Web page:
Transforming Local Services
Kent Connects Partnership holds business transformation events to bring Partners together to learn about new technology and different ways of working. The face to face events offer an opportunity for networking and the online events allow us to record and share the presentations.
We are currently planning events. At this time, all our events and meetings are designed with an online/remote attendance capability.
We welcome ideas and suggestions from our partners. If you have a topic that you would like us to explore, please contact us.
Kent Connects and the University of Kent set up a group to share and promote information about digital accessibility as part of work to meet Digital Accessibility Regulations. We wanted to share good practice and help people understand what is meant by Digital Accessibility, so we set up the annual Digital Accessibility Conference.
Our first conference was held on the Canterbury campus in 2018 and welcomed several hundred people to the event. In 2020 we moved to an online event running for three days. This gave us time to explore personal experiences of digital accessibility, discussions on legal requirements and suppliers demonstrating ways to meet guidelines and produce accessible websites and digital content. For 2021, the event format evolved again to reduce online event fatigue. Short, punchy presentations with clear takeaways were provided with a supplier showcase at the end of the day.
The Lexdis website holds links to recordings and useful information from all events, plus a wide range of other helpful articles.
We look forward to delivering more accessibility events in the future. Watch our events page for more news on this.
One Step Beyond Covid
This event, held in September 2020, began by celebrating a few of the innovations introduced since the start of the pandemic and acknowledging the speed, ingenuity and agility shown by our partners in support of their residents. Attendees found these real-life examples inspirational and took away ideas for their own organisations.
We then moved on to the role that data has to play with a talk from Dr Amen Ra Mashariki. The presentation took everyone on a journey through different layers of urban intelligence, from the high-level view of dynamics and interactions through the middle layer of physical and natural objects that interact down to the data collection that will aim to capture different aspects of those relationships. Included was the use of modelling and analytical questions to find indicators and datasets to solve problems.
The final presentation stepped us into the future with Will Humphrey from Sugar Creative, an award-winning multi-skilled innovation studio based in the UK that specialise in delivering projects for global clients that focus on emerging, advanced and immersive technologies. Will gave an exciting overview of the technologies and examples of how they can be used today and ideas for the future.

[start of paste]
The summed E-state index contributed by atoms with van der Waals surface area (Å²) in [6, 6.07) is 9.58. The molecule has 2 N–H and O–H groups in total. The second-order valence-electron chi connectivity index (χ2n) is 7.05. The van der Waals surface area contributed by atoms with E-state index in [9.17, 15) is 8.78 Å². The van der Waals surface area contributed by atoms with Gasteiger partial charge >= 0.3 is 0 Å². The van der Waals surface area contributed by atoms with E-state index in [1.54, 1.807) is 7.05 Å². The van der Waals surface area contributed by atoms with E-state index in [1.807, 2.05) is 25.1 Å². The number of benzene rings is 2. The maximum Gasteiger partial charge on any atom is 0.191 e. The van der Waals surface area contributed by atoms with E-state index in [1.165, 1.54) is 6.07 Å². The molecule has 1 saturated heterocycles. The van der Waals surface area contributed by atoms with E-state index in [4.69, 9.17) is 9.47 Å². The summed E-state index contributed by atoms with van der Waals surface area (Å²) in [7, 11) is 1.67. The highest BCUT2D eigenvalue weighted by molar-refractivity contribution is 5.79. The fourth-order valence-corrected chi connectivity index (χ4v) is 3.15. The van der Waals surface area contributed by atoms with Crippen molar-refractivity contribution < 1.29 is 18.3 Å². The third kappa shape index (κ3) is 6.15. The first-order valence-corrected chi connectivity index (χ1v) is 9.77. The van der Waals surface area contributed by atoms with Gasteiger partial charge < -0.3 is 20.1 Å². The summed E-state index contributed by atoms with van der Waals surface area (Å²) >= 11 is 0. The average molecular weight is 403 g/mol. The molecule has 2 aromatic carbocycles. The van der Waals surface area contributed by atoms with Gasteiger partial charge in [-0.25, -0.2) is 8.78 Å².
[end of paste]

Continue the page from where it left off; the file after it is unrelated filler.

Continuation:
We finished the day with pitches for new projects that Kent Connects might support.
Following a presentation from ESRI (a key supplier for Geographic Information Systems or GIS) we organised a Data Drill to test our ability to share data across the partnership. A data drill is a simulation of a real problem, where participants attempt to bring together data to support decision makers and front-line services to solve the issue. We focussed on Brexit as a challenge for public sector organisations in Kent. We ran scenarios of possible problems and explored how we could work together more closely. We learnt that the real issues were not around technology, but about having the right processes in place within and between organisations.
We continue to work on projects around data sharing and this is a key theme for several of our projects.
Our Cyber Security event was aimed at senior managers not technical staff. We heard from a range of experts during the morning, but the highlight of this event was the presentation from a chief executive of another council. Her honest and open account of the problems of recovering from a serious Cyber attack took us from risk to reality. We heard how even then, they still had a lot of work to do. It was a shocking reminder that Cyber Security is not just a concern for the IT department, but something for the whole organisation to be aware of.
Kent is rural and none of our towns are particularly big, so this seemed a misnomer, but we wanted to focus on the good practice and how we could use it locally. We put together a wide range of speakers, presenting on Health, Highways, mapping, green energy, garden cities and innovation in general. We wanted to get discussions going on between our different partners and we succeeded.
After the event a new working group was set up to focus on Smart Kent and Medway outcomes.